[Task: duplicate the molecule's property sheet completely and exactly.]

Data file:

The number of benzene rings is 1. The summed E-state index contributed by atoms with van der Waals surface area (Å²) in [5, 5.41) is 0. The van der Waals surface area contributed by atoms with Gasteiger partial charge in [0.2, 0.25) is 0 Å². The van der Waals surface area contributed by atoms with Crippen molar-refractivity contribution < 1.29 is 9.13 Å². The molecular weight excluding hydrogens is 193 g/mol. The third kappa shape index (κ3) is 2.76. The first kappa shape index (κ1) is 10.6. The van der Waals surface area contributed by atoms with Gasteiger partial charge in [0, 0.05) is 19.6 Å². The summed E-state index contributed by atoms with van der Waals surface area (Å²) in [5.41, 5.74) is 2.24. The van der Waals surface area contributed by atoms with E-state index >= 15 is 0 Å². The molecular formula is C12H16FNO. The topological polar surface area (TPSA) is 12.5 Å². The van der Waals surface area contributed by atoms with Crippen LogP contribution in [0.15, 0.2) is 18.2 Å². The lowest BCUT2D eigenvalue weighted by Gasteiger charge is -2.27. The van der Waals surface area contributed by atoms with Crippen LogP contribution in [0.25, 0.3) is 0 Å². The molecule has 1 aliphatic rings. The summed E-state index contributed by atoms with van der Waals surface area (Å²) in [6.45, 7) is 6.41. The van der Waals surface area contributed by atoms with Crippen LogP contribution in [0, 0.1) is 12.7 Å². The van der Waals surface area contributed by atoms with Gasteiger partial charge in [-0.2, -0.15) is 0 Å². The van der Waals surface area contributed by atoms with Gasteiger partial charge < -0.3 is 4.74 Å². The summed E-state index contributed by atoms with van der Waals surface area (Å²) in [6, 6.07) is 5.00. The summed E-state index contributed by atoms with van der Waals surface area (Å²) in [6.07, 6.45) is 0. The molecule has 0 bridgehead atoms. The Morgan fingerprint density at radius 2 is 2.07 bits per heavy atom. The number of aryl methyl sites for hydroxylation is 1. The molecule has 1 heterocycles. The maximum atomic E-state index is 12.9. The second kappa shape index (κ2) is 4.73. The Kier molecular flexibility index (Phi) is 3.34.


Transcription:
The number of benzene rings is 1. The summed E-state index contributed by atoms with van der Waals surface area (Å²) in [5, 5.41) is 0. The van der Waals surface area contributed by atoms with Gasteiger partial charge in [0.2, 0.25) is 0 Å². The van der Waals surface area contributed by atoms with Crippen molar-refractivity contribution < 1.29 is 9.13 Å². The molecular weight excluding hydrogens is 193 g/mol. The third kappa shape index (κ3) is 2.76. The first kappa shape index (κ1) is 10.6. The van der Waals surface area contributed by atoms with Gasteiger partial charge in [0, 0.05) is 19.6 Å². The summed E-state index contributed by atoms with van der Waals surface area (Å²) in [5.41, 5.74) is 2.24. The van der Waals surface area contributed by atoms with E-state index >= 15 is 0 Å². The molecular formula is C12H16FNO. The topological polar surface area (TPSA) is 12.5 Å². The van der Waals surface area contributed by atoms with Crippen LogP contribution in [0.15, 0.2) is 18.2 Å². The lowest BCUT2D eigenvalue weighted by Gasteiger charge is -2.27. The van der Waals surface area contributed by atoms with Crippen LogP contribution in [0.25, 0.3) is 0 Å². The molecule has 1 aliphatic rings. The summed E-state index contributed by atoms with van der Waals surface area (Å²) in [6.45, 7) is 6.41. The van der Waals surface area contributed by atoms with Crippen LogP contribution in [0, 0.1) is 12.7 Å². The van der Waals surface area contributed by atoms with Gasteiger partial charge in [-0.2, -0.15) is 0 Å². The van der Waals surface area contributed by atoms with Gasteiger partial charge < -0.3 is 4.74 Å². The summed E-state index contributed by atoms with van der Waals surface area (Å²) in [6, 6.07) is 5.00. The summed E-state index contributed by atoms with van der Waals surface area (Å²) in [6.07, 6.45) is 0. The molecule has 0 bridgehead atoms. The Morgan fingerprint density at radius 2 is 2.07 bits per heavy atom. The number of aryl methyl sites for hydroxylation is 1. The molecule has 1 heterocycles. The maximum atomic E-state index is 12.9. The second kappa shape index (κ2) is 4.73. The Kier molecular flexibility index (Phi) is 3.34.